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Ten weeks of physical-cognitive-mindfulness training reduces fear-avoidance beliefs about work-related activity: Randomized controlled trial

Ten weeks of physical-cognitive-mindfulness training reduces fear-avoidance beliefs about work-related activity: Randomized controlled trial
Ten weeks of physical-cognitive-mindfulness training reduces fear-avoidance beliefs about work-related activity: Randomized controlled trial
People with chronic musculoskeletal pain often experience pain-related fear of movement and avoidance behavior. The Fear-Avoidance model proposes a possible mechanism at least partly explaining the development and maintenance of chronic pain. People who interpret pain during movement as being potentially harmful to the organism may initiate a vicious behavioral cycle by generating pain-related fear of movement accompanied by avoidance behavior and hyper-vigilance.This study investigates whether an individually adapted multifactorial approach comprised of biopsychosocial elements, with a focus on physical exercise, mindfulness, and education on pain and behavior, can decrease work-related fear-avoidance beliefs. As part of a large scale 10-week worksite randomized controlled intervention trial focusing on company initiatives to combat work-related musculoskeletal pain and stress, we evaluated fear-avoidance behavior in 112 female laboratory technicians with chronic neck, shoulder, upper back, lower back, elbow, and hand/wrist pain using the Fear-Avoidance Beliefs Questionnaire at baseline, before group allocation, and again at the post intervention follow-up 10 weeks later.A significant group by time interaction was observed P < 0.05 for work-related fear-avoidance beliefs. The between-group difference at follow-up was -2.2 (-4.0 to -0.5), corresponding to a small to medium effect size (Cohen's d = 0.30).Our study shows that work-related, but not leisure time activity-related, fear-avoidance beliefs, as assessed by the Fear-avoidance Beliefs Questionnaire, can be significantly reduced by 10 weeks of physical-cognitive-mindfulness training in female laboratory technicians with chronic pain.
1357-3039
e3945
Jay, Kenneth
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Brandt, Mikkel
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Jakobsen, Markus Due
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Sundstrup, Emil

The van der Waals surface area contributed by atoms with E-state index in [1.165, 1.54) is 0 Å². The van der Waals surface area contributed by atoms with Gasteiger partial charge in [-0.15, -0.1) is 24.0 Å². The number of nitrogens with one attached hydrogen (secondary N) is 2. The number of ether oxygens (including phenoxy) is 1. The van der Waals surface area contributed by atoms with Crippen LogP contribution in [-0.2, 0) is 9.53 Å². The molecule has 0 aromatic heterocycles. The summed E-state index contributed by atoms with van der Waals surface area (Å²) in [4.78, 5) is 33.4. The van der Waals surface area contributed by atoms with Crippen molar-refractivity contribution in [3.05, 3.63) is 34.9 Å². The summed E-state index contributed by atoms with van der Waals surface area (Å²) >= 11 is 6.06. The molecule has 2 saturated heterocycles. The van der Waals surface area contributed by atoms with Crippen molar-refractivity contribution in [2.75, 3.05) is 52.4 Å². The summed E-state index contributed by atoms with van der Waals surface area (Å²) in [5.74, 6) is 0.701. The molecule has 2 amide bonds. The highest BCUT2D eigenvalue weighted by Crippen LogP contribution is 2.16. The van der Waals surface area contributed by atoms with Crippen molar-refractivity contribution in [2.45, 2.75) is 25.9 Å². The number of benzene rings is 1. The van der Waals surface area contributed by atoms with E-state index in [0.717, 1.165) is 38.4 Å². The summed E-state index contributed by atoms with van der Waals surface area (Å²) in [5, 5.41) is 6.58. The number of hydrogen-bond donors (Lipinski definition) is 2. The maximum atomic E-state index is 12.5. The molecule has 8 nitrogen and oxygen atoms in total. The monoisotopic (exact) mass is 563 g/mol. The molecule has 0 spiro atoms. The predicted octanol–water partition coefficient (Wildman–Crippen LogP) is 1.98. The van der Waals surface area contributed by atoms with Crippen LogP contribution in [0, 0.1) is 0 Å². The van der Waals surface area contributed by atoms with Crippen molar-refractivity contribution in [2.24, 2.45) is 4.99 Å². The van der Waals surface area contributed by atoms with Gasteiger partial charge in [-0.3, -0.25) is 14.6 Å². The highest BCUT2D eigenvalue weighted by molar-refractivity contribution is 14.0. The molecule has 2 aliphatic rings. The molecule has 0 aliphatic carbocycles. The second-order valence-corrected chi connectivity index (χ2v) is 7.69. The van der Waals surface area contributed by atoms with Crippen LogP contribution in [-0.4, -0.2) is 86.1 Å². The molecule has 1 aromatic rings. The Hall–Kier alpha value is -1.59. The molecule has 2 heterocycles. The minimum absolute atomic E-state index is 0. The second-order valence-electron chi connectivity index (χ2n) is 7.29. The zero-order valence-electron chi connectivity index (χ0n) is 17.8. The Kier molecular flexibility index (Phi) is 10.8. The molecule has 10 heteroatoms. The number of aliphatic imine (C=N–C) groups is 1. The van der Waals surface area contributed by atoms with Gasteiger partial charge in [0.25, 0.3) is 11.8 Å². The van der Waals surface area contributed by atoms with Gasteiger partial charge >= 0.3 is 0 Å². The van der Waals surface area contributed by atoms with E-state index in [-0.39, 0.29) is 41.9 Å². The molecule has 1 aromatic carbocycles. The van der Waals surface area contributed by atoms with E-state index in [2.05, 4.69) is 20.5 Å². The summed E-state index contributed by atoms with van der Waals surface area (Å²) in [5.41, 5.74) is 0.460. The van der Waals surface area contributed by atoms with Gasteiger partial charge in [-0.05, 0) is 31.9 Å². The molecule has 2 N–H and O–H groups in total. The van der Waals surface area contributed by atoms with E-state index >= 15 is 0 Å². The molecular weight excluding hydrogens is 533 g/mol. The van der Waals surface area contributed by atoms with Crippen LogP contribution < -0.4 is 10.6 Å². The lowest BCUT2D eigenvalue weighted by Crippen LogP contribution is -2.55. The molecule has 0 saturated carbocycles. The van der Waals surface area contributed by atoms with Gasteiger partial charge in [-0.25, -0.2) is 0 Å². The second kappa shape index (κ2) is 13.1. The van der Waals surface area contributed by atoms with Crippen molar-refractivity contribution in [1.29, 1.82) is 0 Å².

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Berthelsen, Kasper Gymoese
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schraefel, m.c.
ac304659-1692-47f6-b892-15113b8c929f
Sjøgaard, Gisela
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Andersen, Lars L
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Jay, Kenneth, Brandt, Mikkel, Jakobsen, Markus Due, Sundstrup, Emil, Berthelsen, Kasper Gymoese, schraefel, m.c., Sjøgaard, Gisela and Andersen, Lars L (2016) Ten weeks of physical-cognitive-mindfulness training reduces fear-avoidance beliefs about work-related activity: Randomized controlled trial Medicine, 95, (34), e3945.

Jay, Kenneth, Brandt, Mikkel, Jakobsen, Markus Due, Sundstrup, Emil, Berthelsen, Kasper Gymoese, schraefel, m.c., Sjøgaard, Gisela and Andersen, Lars L (2016) Ten weeks of physical-cognitive-mindfulness training reduces fear-avoidance beliefs about work-related activity: Randomized controlled trial Medicine, 95, (34), e3945.

Record type: Article

Abstract

People with chronic musculoskeletal pain often experience pain-related fear of movement and avoidance behavior. The Fear-Avoidance model proposes a possible mechanism at least partly explaining the development and maintenance of chronic pain. People who interpret pain during movement as being potentially harmful to the organism may initiate a vicious behavioral cycle by generating pain-related fear of movement accompanied by avoidance behavior and hyper-vigilance.This study investigates whether an individually adapted multifactorial approach comprised of biopsychosocial elements, with a focus on physical exercise, mindfulness, and education on pain and behavior, can decrease work-related fear-avoidance beliefs. As part of a large scale 10-week worksite randomized controlled intervention trial focusing on company initiatives to combat work-related musculoskeletal pain and stress, we evaluated fear-avoidance behavior in 112 female laboratory technicians with chronic neck, shoulder, upper back, lower back, elbow, and hand/wrist pain using the Fear-Avoidance Beliefs Questionnaire at baseline, before group allocation, and again at the post intervention follow-up 10 weeks later.A significant group by time interaction was observed P < 0.05 for work-related fear-avoidance beliefs. The between-group difference at follow-up was -2.2 (-4.0 to -0.5), corresponding to a small to medium effect size (Cohen's d = 0.30).Our study shows that work-related, but not leisure time activity-related, fear-avoidance beliefs, as assessed by the Fear-avoidance Beliefs Questionnaire, can be significantly reduced by 10 weeks of physical-cognitive-mindfulness training in female laboratory technicians with chronic pain.

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Accepted/In Press date: 23 May 2016
Published date: 1 August 2016
Organisations: Agents, Interactions & Complexity

Identifiers

Local EPrints ID: 405297
URI: http://eprints.soton.ac.uk/id/eprint/405297
ISSN: 1357-3039
PURE UUID: ea78f81f-f974-4522-baac-efe9a59d6ceb

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Date deposited: 31 Jan 2017 12:20
Last modified: 11 Nov 2017 13:15

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Contributors

Author: Kenneth Jay
Author: Mikkel Brandt
Author: Markus Due Jakobsen
Author: Emil Sundstrup
Author: Kasper Gymoese Berthelsen
Author: m.c. schraefel
Author: Gisela Sjøgaard
Author: Lars L Andersen

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